How did everything around us-the air, the land, the sea, and the stars-originate? What is the source of order, form, and structure characterizing all material things? These are just some of the grand scientific questions Eric J. Chaisson, author of the classic work Cosmic Dawn, explores in his enthralling and illuminating history of the universe. Explaining new discoveries and a range of cutting-edge ideas and theories, Chaisson provides a creative and coherent synthesis of current scientific thinking on the universe's beginnings. He takes us on a tour of the seven ages of the cosmos, from the formless era of radiation through the origins of human culture. Along the way he examines the development of the most microscopic and the most immense aspects of our universe and the complex ways in which they interact. Drawing on recent breakthroughs in astrophysics and biochemistry, Chaisson discusses the contemporary scientific view that all objects-from quarks and quasars to microbes and the human mind-are interrelated. Researchers in all the natural sciences are beginning to identify an underlying pattern penetrating the fabric of existence-a sweepingly encompassing view of the formation, structure, and function of all objects in our multitudinous universe. Moreover, as Chaisson demonstrates, by deciphering the scenario of cosmic evolution, scientists can also determine how living organisms managed to inhabit the land, generate language, and create culture.Epic of Evolution offers a stunning view of how various changes, operating across almost incomprehensible domains of space and nearly inconceivable stretches of time and through the evolutionary combination of necessity and chance, have given rise to our galaxy, our star, our planet, and ourselves.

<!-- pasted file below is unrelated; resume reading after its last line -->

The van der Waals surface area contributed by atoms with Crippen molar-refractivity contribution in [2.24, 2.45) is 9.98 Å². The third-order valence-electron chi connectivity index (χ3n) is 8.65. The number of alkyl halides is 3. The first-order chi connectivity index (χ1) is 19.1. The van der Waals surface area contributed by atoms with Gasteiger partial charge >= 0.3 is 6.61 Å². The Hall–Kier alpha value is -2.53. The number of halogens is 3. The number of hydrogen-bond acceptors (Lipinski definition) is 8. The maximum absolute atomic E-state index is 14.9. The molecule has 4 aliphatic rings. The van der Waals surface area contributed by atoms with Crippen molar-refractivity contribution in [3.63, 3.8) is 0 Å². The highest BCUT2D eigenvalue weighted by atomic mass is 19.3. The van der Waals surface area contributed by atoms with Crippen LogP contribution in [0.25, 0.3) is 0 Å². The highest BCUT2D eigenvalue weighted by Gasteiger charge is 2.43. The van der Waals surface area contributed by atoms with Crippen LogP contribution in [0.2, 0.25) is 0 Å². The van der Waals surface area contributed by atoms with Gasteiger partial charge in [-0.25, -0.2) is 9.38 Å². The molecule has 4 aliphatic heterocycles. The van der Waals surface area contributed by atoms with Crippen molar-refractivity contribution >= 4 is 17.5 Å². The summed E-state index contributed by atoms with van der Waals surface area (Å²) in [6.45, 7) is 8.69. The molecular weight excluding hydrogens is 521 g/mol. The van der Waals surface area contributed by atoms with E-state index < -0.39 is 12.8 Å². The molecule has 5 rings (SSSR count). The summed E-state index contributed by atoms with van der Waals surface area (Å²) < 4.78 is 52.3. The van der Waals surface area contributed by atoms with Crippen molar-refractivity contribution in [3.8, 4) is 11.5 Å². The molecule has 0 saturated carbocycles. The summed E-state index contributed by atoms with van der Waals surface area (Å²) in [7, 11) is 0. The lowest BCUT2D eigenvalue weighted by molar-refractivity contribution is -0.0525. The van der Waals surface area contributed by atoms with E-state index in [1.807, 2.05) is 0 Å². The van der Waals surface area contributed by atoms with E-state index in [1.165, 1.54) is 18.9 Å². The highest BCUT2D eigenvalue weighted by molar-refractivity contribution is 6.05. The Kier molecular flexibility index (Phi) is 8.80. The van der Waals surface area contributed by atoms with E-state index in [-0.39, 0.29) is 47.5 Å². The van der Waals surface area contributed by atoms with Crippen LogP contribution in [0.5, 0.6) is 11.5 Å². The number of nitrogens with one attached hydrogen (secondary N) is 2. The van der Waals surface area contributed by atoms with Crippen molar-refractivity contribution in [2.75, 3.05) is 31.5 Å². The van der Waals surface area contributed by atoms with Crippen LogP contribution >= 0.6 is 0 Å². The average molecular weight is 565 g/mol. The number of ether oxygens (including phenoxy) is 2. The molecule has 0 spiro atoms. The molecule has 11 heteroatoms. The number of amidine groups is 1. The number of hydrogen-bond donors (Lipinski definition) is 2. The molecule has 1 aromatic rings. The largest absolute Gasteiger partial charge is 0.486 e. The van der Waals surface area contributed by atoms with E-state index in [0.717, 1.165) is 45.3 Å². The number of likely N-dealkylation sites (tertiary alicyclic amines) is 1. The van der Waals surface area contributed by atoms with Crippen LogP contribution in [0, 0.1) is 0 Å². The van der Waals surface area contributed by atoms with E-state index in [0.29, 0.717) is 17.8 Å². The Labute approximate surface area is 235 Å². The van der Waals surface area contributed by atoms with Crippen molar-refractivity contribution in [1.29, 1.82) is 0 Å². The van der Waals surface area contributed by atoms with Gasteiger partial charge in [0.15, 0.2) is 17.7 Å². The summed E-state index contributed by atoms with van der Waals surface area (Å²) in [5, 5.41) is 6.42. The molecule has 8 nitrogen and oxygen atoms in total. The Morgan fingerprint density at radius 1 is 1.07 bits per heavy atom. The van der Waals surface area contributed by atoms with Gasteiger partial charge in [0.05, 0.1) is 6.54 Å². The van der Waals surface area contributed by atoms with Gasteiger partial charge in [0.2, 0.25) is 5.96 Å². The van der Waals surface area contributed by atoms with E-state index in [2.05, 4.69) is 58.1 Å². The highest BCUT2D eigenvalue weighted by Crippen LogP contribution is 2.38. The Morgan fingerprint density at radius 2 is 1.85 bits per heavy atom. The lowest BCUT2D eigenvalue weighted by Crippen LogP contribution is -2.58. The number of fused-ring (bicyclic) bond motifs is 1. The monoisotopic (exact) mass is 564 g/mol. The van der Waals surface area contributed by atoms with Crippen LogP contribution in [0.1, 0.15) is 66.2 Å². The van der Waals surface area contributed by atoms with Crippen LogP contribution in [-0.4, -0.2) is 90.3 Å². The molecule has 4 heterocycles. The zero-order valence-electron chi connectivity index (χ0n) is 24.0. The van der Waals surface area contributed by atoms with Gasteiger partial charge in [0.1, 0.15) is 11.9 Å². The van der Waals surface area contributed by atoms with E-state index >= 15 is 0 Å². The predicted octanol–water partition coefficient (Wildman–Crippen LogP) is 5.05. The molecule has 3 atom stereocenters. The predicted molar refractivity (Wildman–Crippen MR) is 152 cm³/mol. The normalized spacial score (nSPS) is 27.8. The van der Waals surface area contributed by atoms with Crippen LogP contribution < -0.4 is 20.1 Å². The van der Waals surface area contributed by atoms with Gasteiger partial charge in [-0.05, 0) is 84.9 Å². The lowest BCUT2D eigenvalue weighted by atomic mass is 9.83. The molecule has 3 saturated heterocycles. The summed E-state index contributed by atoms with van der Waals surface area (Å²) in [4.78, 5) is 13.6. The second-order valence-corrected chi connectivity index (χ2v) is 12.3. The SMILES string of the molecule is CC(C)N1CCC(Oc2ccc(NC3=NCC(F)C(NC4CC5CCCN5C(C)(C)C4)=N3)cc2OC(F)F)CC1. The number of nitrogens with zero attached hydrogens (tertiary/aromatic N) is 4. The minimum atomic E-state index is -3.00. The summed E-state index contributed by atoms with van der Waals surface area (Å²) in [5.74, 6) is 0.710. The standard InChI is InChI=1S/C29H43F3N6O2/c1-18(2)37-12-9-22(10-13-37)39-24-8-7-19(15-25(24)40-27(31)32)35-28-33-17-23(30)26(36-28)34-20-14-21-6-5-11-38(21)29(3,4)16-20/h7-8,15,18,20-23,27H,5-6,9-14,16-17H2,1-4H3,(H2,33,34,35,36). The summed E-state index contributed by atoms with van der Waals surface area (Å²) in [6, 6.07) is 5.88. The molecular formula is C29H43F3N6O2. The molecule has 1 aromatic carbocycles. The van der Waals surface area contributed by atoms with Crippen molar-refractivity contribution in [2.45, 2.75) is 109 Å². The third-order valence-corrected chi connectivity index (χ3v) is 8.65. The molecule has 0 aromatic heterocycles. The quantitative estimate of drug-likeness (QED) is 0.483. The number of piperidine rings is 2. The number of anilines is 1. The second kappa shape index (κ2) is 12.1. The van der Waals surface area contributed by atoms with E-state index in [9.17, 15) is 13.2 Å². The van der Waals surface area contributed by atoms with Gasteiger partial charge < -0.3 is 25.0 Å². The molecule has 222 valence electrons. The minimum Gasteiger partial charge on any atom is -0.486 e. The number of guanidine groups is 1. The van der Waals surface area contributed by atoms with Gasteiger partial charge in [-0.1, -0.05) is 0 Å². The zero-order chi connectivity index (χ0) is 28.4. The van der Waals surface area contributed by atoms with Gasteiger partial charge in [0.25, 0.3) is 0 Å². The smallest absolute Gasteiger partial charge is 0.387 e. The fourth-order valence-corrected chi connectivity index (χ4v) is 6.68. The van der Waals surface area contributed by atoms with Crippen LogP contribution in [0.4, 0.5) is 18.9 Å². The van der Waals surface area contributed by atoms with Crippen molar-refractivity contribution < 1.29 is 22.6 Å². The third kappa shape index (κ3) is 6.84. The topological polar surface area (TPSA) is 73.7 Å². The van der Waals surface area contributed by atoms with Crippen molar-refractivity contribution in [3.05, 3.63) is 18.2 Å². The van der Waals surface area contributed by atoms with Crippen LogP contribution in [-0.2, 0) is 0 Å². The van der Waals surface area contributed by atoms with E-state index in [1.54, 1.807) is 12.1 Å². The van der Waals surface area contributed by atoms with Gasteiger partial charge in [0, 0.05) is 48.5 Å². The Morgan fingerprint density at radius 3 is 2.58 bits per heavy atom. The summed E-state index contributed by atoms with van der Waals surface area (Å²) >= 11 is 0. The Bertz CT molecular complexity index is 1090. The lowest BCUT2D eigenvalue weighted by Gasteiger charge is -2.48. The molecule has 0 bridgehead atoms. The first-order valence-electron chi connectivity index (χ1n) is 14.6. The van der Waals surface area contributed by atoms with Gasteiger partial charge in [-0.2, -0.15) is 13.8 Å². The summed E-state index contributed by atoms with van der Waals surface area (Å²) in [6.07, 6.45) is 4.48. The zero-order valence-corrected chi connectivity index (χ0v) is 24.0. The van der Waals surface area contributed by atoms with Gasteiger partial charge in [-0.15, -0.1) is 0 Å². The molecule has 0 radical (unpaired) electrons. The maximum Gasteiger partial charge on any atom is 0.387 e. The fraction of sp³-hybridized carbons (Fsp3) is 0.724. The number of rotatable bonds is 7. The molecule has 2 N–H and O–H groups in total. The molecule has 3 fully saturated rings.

The Epic of Evolution can be seen as seven different stages, each new stage building on the prior stage. These stages include the Great Radiance, Chemical Evolution, Celestial Evolution, Biological Evolution, Cooperative Evolution, Cultural Evolution and Enlightened Evolution.


Before the dark ages of the universe, the cosmos was so hot that all the atoms that existed were split into positively charged nuclei and negatively charged electrons. These electrically charged ions blocked all light from traveling freely.


The dark ages lasted for some 400 million years after the universe cooled following the Big Bang. During this period, a fog of neutral hydrogen gas permeated the cosmos between infant galaxies. Over time, however, the collective radiation from the enormous, hot stars that filled these growing galaxies slowly burned off the fog by ionizing the hydrogen. The gradual clearing allowed radiation to traverse the cosmos.


Galaxies like EGSY8p7 will offer new insights into how re-ionization lifted the cosmos out of its dark ages, noted Adi Zitrin, another CalTech astronomer and the lead author of a paper describing the observation and set for publication in the Astrophysical Journal Letters.


'Here, on the edge of what we know, in contact with the ocean of the unknown, shines the mystery and the beauty of the world. And it's breathtaking.' These seven short, simple lessons guide us through the scientific revolution that shook physics in the twentieth century and still continues to shake us today. Theoretical physicist Carlo Rovelli, a founder of the loop quantum gravity theory, explains Einstein's theory of general relativity, quantum mechanics, black holes, the complex architecture of the universe, elementary particles, gravity, and the nature of the mind. In under eighty pages, readers will understand the most transformative scientific discoveries of the twentieth century and what they mean for us


P(EAH)is obviously 1 but P(EAH) is certainly not zero. Indeed galaxies, the building blocks of the cosmos, are notoriously difficult to age and some could well be much older thanτE. Thus L(EAH) presumably increases the odds on H, but by how much? There is no obvious or objective answer. It would be unwise to either ignore the evidence altogether, or to give it too much weight. A reasonable compromise might be to assign the Likelihood a value of 5 say, i.e. assume that the observed ages increase the odds-on H by 5. 041b061a72